Long before there was Princeton freshman Tal Fortgang and his boneheaded essay in Time, there was scholar Peggy McIntosh. Her 1988 essay "White Privilege: Unpacking the Invisible Knapsack," remains perhaps the most seminal, accessible entry point for Caucasians into understanding modern racism.

The New Yorker recently interviewed McIntosh, now a 79-year-old professor at Wellesley, but Colorlines.com pulls out some key passages:

How McIntosh came to write so authoritatively in the late ’80s about privilege:

…About six years earlier, black women in the Boston area had written essays to the effect that white women were oppressive to work with. I remember back to what it had been like to read those essays. My first response was to say, “I don’t see how they can say that about us—I think we’re nice!” And my second response was deeply racist, but this is where I was in 1980. I thought, I especially think we’re nice if we work with them.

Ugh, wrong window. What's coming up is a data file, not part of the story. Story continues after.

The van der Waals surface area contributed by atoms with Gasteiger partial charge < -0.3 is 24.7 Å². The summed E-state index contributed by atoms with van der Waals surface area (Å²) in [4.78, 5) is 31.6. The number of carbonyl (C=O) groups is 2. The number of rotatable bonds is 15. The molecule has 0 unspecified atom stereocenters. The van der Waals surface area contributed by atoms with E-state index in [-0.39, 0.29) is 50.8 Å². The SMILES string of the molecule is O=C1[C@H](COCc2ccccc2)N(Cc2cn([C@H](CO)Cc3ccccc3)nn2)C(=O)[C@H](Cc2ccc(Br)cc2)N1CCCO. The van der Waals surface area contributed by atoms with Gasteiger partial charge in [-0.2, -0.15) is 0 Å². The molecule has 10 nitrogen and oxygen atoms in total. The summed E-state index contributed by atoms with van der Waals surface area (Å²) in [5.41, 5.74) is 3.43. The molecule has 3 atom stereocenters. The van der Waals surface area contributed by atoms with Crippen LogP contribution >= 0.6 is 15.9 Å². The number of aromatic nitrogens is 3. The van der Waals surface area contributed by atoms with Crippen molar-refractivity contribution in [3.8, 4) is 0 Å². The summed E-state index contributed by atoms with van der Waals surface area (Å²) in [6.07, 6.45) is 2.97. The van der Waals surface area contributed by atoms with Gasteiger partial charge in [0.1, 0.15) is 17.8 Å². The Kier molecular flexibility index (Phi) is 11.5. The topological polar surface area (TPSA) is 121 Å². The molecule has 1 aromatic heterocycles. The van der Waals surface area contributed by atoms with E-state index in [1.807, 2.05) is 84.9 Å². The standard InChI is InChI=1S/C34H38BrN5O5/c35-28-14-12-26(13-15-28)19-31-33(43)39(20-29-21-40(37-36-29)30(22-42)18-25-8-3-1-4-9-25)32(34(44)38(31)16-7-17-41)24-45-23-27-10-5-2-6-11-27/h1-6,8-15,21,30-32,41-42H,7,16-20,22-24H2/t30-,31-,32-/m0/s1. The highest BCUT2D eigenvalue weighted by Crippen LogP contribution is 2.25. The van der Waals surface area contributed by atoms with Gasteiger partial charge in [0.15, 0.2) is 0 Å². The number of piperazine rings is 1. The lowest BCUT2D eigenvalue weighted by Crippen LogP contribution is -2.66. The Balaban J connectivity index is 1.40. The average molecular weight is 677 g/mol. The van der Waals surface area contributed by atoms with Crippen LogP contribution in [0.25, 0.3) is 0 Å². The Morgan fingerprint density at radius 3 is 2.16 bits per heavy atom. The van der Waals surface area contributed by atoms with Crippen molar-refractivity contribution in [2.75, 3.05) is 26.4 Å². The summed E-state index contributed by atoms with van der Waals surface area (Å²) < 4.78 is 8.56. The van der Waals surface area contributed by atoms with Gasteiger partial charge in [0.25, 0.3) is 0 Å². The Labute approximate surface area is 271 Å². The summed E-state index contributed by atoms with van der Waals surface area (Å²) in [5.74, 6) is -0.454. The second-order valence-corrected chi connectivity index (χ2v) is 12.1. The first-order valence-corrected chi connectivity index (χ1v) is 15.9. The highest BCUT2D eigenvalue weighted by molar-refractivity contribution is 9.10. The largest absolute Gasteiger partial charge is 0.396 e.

On reaction, over the years, to speaking up about privilege:

Well, at first, the most common responses were from white people. Their most common response was “I never thought about this before.” After a couple of years, that was accompanied by “You changed my life.” From people of color, from the beginning, it was “You showed me I’m not crazy.” And if they said more than that it was along the lines of “I knew there was something out there working against me.”

On the value of honoring and telling individual stories:

I think one’s own individual experience is sacred. Testifying to it is very important—but so is seeing that it is set within a framework outside of one’s personal experience that is much bigger, and has repetitive statistical patterns in it.

Read the whole interview here.